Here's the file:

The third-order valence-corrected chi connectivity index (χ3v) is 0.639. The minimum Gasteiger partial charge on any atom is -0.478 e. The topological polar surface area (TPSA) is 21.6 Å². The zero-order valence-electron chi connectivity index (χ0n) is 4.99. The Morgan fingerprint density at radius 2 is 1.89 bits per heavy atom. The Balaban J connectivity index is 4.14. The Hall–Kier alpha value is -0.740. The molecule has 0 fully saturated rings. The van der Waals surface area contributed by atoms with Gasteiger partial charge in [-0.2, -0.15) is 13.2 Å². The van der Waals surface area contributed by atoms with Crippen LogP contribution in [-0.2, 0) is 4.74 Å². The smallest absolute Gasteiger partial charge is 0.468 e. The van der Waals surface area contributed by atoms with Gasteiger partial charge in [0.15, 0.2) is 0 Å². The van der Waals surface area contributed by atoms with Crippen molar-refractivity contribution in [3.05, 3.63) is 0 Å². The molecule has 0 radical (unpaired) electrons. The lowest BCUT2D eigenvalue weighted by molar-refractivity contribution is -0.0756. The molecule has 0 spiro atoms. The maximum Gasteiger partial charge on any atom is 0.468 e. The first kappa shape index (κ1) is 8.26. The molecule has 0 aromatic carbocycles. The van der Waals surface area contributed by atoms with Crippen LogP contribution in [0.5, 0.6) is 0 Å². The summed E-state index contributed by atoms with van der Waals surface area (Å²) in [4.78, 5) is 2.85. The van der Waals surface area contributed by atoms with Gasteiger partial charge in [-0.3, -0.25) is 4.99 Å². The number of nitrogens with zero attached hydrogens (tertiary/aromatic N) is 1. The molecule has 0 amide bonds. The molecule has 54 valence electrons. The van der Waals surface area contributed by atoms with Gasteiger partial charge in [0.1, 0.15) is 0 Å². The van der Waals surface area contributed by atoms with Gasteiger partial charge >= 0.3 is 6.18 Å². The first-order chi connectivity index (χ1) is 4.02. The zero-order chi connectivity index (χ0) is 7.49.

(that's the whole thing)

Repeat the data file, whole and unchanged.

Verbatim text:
The third-order valence-corrected chi connectivity index (χ3v) is 0.639. The minimum Gasteiger partial charge on any atom is -0.478 e. The topological polar surface area (TPSA) is 21.6 Å². The zero-order valence-electron chi connectivity index (χ0n) is 4.99. The Morgan fingerprint density at radius 2 is 1.89 bits per heavy atom. The Balaban J connectivity index is 4.14. The Hall–Kier alpha value is -0.740. The molecule has 0 fully saturated rings. The van der Waals surface area contributed by atoms with Gasteiger partial charge in [-0.2, -0.15) is 13.2 Å². The van der Waals surface area contributed by atoms with Crippen LogP contribution in [-0.2, 0) is 4.74 Å². The smallest absolute Gasteiger partial charge is 0.468 e. The van der Waals surface area contributed by atoms with Gasteiger partial charge in [0.15, 0.2) is 0 Å². The van der Waals surface area contributed by atoms with Crippen molar-refractivity contribution in [3.05, 3.63) is 0 Å². The molecule has 0 radical (unpaired) electrons. The lowest BCUT2D eigenvalue weighted by molar-refractivity contribution is -0.0756. The molecule has 0 spiro atoms. The maximum Gasteiger partial charge on any atom is 0.468 e. The first kappa shape index (κ1) is 8.26. The molecule has 0 aromatic carbocycles. The van der Waals surface area contributed by atoms with Crippen LogP contribution in [0.5, 0.6) is 0 Å². The summed E-state index contributed by atoms with van der Waals surface area (Å²) in [4.78, 5) is 2.85. The van der Waals surface area contributed by atoms with Gasteiger partial charge in [-0.3, -0.25) is 4.99 Å². The number of nitrogens with zero attached hydrogens (tertiary/aromatic N) is 1. The molecule has 0 amide bonds. The molecule has 54 valence electrons. The van der Waals surface area contributed by atoms with Gasteiger partial charge in [0.1, 0.15) is 0 Å². The van der Waals surface area contributed by atoms with Gasteiger partial charge >= 0.3 is 6.18 Å². The first-order chi connectivity index (χ1) is 4.02. The zero-order chi connectivity index (χ0) is 7.49.